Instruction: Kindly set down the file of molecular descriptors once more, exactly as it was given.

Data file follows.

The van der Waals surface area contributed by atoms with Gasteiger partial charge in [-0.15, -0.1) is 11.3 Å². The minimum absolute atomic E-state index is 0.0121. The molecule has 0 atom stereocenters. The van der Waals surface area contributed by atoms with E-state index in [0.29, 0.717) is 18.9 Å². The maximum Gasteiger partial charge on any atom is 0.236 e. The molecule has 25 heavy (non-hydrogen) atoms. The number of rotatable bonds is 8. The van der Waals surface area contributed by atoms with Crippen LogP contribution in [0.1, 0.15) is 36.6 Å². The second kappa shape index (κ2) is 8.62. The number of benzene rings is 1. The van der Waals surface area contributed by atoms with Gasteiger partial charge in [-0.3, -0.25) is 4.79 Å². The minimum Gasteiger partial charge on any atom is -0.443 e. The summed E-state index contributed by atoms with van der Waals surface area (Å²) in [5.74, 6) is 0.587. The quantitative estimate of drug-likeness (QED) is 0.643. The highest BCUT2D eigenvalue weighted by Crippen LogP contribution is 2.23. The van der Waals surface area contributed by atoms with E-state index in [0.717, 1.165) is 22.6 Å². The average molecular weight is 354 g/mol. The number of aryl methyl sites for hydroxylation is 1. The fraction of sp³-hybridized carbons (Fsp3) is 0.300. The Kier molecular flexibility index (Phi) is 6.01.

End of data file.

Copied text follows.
The van der Waals surface area contributed by atoms with Gasteiger partial charge in [-0.15, -0.1) is 11.3 Å². The minimum absolute atomic E-state index is 0.0121. The molecule has 0 atom stereocenters. The van der Waals surface area contributed by atoms with E-state index in [0.29, 0.717) is 18.9 Å². The maximum Gasteiger partial charge on any atom is 0.236 e. The molecule has 25 heavy (non-hydrogen) atoms. The number of rotatable bonds is 8. The van der Waals surface area contributed by atoms with Crippen LogP contribution in [0.1, 0.15) is 36.6 Å². The second kappa shape index (κ2) is 8.62. The number of benzene rings is 1. The van der Waals surface area contributed by atoms with Gasteiger partial charge in [-0.3, -0.25) is 4.79 Å². The minimum Gasteiger partial charge on any atom is -0.443 e. The summed E-state index contributed by atoms with van der Waals surface area (Å²) in [5.74, 6) is 0.587. The quantitative estimate of drug-likeness (QED) is 0.643. The highest BCUT2D eigenvalue weighted by Crippen LogP contribution is 2.23. The van der Waals surface area contributed by atoms with E-state index in [0.717, 1.165) is 22.6 Å². The average molecular weight is 354 g/mol. The number of aryl methyl sites for hydroxylation is 1. The fraction of sp³-hybridized carbons (Fsp3) is 0.300. The Kier molecular flexibility index (Phi) is 6.01.